Java Annotation

The Annotations don’t come from Ejb but it’s undoubtedly the large use of it in Ejb (since version 3.0) inside the code.

Like hibernate and other framework, annotations are used to enrichment the code keeping separated the annotation from the core code. I like to think it as “Xml in code” because, sometimes, it really can substitute the xml configuration file.

You already know the typical jpa annotations that are used for mapping the real database table to the class.

In this example I would like to use the annotations for customizes some class behaviours.

The example is about processing order’s products . We’ll use annotations to check the vehicle type and shipping time for any products.

Let’s take a look at the code; first I defined the annotation interface:


package it.sample.orderannotation;

import java.lang.annotation.Retention;
import static java.lang.annotation.RetentionPolicy.RUNTIME;

@Retention(RUNTIME)
public @interface OrderAnnotation {

 public String vehicle();
 public String shippingTime();
 
}

We have three differents retention types:

RUNTIME, CLASS, SOURCE. Here the references for these (http://docs.oracle.com/javase/1.5.0/docs/api/java/lang/annotation/RetentionPolicy.html)

We’ll use this class to annotated the two products class: Vegetables and Meat.


package it.sample.orderannotation;

@OrderAnnotation(shippingTime = "6h", vehicle = "ship")
public class Vegetables extends Product{

 public Vegetables(String description, String origin) {
  super(description, origin);
 }

}
....

package it.sample.orderannotation;

@OrderAnnotation(shippingTime = "24h", vehicle = "railway")
public class Meat extends Product{

 public Meat(String description, String origin) {
  super(description, origin);  
 }

}

All these class extend Product class


package it.sample.orderannotation;

public class Product {

 public String description;
 public String origin;
 
 public Product (String description, String origin)
 {
  this.description = description;
  this.origin = origin;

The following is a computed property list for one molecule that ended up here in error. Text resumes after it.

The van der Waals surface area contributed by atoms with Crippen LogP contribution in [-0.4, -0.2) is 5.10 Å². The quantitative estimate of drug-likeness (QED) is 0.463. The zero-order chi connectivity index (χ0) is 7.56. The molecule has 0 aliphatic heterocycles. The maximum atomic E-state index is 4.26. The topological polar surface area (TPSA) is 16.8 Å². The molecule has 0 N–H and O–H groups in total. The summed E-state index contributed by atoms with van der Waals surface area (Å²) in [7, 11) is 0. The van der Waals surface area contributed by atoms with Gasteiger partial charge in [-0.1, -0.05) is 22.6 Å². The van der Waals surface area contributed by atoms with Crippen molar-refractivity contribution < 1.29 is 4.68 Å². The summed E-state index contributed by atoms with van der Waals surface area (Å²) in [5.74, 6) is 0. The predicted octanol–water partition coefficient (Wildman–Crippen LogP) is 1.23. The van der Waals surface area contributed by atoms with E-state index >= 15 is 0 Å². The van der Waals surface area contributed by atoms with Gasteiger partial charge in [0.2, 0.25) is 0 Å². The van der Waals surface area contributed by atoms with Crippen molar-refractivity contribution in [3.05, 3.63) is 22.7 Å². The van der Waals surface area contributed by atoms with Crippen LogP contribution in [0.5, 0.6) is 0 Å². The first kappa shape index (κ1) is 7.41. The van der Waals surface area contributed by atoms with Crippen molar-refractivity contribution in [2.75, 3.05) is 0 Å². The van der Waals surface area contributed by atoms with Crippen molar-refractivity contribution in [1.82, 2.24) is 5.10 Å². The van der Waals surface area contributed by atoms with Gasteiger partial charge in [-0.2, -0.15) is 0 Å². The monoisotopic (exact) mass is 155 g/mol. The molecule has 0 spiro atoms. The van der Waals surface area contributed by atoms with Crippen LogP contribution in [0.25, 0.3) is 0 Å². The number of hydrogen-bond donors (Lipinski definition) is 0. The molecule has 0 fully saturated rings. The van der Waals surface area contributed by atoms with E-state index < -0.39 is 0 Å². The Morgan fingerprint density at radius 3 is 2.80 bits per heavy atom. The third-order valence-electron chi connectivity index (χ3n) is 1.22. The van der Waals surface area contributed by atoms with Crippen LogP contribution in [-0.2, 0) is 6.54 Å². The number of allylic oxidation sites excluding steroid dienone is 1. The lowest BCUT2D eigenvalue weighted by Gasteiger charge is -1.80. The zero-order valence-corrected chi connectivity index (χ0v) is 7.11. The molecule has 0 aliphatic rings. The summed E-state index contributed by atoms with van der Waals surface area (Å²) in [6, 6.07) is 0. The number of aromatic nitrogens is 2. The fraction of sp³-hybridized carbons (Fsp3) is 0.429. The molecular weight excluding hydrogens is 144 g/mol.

}
}

At last, the Main class.


package it.sample.orderannotation;

import java.lang.annotation.Annotation;
import java.util.ArrayList;
import java.util.List;

public class Main {

 /**
  * @param args
  */
 public static void main(String[] args) {
  
  List<Product> products = new ArrayList<Product>();
  
  products.add(new Vegetables("Apples", "Austria"));
  products.add(new Meat("Beef", "Ireland"));
  
  System.out.println("Check the order's products");
  
  for (Product product : products)
  {
   System.out.println("===============================");
   System.out.println("Product:" + product.description);
   System.out.println("Origin:" + product.origin);
   
   Class<? extends Product> classAnnotated = product.getClass();
   Annotation annotation = classAnnotated.getAnnotations()[0];

      OrderAnnotation myAnnotation = (OrderAnnotation) annotation;
      System.out.println("vehicle: " + myAnnotation.vehicle());
      System.out.println("shippingTime: " + myAnnotation.shippingTime());
      System.out.println("===============================");
  }

 }

}

Get results:

Check the order's products
===============================
Product:apples
Origin:Austria
vehicle: ship
shippingTime: 6h
===============================
===============================
Product:beef
Origin:Ireland
vehicle: railway
shippingTime: 24h
===============================
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